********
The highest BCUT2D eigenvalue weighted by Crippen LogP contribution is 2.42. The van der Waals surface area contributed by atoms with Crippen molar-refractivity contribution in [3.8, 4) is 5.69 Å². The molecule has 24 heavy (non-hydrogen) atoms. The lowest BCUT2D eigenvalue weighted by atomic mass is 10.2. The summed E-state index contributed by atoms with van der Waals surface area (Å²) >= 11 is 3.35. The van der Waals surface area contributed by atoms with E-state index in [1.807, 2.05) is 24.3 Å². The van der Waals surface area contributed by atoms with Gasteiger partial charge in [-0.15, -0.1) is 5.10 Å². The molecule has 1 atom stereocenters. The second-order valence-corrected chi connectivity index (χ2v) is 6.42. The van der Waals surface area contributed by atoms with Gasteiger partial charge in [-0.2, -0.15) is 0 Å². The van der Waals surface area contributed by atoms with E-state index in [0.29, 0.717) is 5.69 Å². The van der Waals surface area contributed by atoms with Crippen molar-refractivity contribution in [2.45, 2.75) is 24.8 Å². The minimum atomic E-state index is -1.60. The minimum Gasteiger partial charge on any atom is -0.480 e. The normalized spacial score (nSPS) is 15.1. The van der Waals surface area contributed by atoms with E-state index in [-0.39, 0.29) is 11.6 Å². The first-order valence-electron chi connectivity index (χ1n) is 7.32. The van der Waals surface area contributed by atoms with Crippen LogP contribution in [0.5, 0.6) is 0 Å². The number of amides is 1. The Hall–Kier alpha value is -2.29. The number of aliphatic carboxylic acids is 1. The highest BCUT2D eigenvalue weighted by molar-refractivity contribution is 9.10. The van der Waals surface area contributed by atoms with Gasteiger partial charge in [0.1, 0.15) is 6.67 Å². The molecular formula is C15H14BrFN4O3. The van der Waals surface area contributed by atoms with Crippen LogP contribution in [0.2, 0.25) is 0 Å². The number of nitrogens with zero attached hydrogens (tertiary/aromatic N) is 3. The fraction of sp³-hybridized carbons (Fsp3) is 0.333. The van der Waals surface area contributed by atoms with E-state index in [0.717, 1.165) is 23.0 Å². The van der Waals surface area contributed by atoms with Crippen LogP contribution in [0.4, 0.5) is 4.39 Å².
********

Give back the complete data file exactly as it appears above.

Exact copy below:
The highest BCUT2D eigenvalue weighted by Crippen LogP contribution is 2.42. The van der Waals surface area contributed by atoms with Crippen molar-refractivity contribution in [3.8, 4) is 5.69 Å². The molecule has 24 heavy (non-hydrogen) atoms. The lowest BCUT2D eigenvalue weighted by atomic mass is 10.2. The summed E-state index contributed by atoms with van der Waals surface area (Å²) >= 11 is 3.35. The van der Waals surface area contributed by atoms with E-state index in [1.807, 2.05) is 24.3 Å². The van der Waals surface area contributed by atoms with Gasteiger partial charge in [-0.15, -0.1) is 5.10 Å². The molecule has 1 atom stereocenters. The second-order valence-corrected chi connectivity index (χ2v) is 6.42. The van der Waals surface area contributed by atoms with Gasteiger partial charge in [-0.2, -0.15) is 0 Å². The van der Waals surface area contributed by atoms with E-state index in [0.29, 0.717) is 5.69 Å². The van der Waals surface area contributed by atoms with Crippen molar-refractivity contribution in [2.45, 2.75) is 24.8 Å². The minimum atomic E-state index is -1.60. The minimum Gasteiger partial charge on any atom is -0.480 e. The normalized spacial score (nSPS) is 15.1. The van der Waals surface area contributed by atoms with E-state index in [-0.39, 0.29) is 11.6 Å². The first-order valence-electron chi connectivity index (χ1n) is 7.32. The van der Waals surface area contributed by atoms with Crippen LogP contribution in [0.5, 0.6) is 0 Å². The number of amides is 1. The Hall–Kier alpha value is -2.29. The number of aliphatic carboxylic acids is 1. The highest BCUT2D eigenvalue weighted by molar-refractivity contribution is 9.10. The van der Waals surface area contributed by atoms with Gasteiger partial charge in [0.1, 0.15) is 6.67 Å². The molecular formula is C15H14BrFN4O3. The van der Waals surface area contributed by atoms with Crippen LogP contribution in [0.2, 0.25) is 0 Å². The number of nitrogens with zero attached hydrogens (tertiary/aromatic N) is 3. The fraction of sp³-hybridized carbons (Fsp3) is 0.333. The van der Waals surface area contributed by atoms with E-state index in [0.717, 1.165) is 23.0 Å². The van der Waals surface area contributed by atoms with Crippen LogP contribution in [0.4, 0.5) is 4.39 Å².